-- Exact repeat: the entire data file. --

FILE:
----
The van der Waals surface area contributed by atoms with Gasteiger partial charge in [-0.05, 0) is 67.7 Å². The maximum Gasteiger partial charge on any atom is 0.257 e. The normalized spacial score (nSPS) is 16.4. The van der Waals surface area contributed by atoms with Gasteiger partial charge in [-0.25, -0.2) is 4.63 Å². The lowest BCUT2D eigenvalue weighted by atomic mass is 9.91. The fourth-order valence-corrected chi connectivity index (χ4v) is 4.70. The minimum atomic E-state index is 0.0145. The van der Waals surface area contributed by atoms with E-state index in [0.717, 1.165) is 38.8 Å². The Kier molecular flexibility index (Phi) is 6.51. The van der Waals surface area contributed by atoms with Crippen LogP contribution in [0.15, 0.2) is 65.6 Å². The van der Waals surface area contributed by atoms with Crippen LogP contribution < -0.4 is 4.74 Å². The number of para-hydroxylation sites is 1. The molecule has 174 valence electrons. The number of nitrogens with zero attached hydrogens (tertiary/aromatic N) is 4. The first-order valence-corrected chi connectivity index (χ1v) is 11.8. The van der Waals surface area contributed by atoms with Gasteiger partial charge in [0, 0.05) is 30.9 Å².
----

The van der Waals surface area contributed by atoms with Gasteiger partial charge in [-0.05, 0) is 67.7 Å². The maximum Gasteiger partial charge on any atom is 0.257 e. The normalized spacial score (nSPS) is 16.4. The van der Waals surface area contributed by atoms with Gasteiger partial charge in [-0.25, -0.2) is 4.63 Å². The lowest BCUT2D eigenvalue weighted by atomic mass is 9.91. The fourth-order valence-corrected chi connectivity index (χ4v) is 4.70. The minimum atomic E-state index is 0.0145. The van der Waals surface area contributed by atoms with E-state index in [0.717, 1.165) is 38.8 Å². The Kier molecular flexibility index (Phi) is 6.51. The van der Waals surface area contributed by atoms with Crippen LogP contribution in [0.15, 0.2) is 65.6 Å². The van der Waals surface area contributed by atoms with Crippen LogP contribution < -0.4 is 4.74 Å². The number of para-hydroxylation sites is 1. The molecule has 174 valence electrons. The number of nitrogens with zero attached hydrogens (tertiary/aromatic N) is 4. The first-order valence-corrected chi connectivity index (χ1v) is 11.8. The van der Waals surface area contributed by atoms with Gasteiger partial charge in [0, 0.05) is 30.9 Å².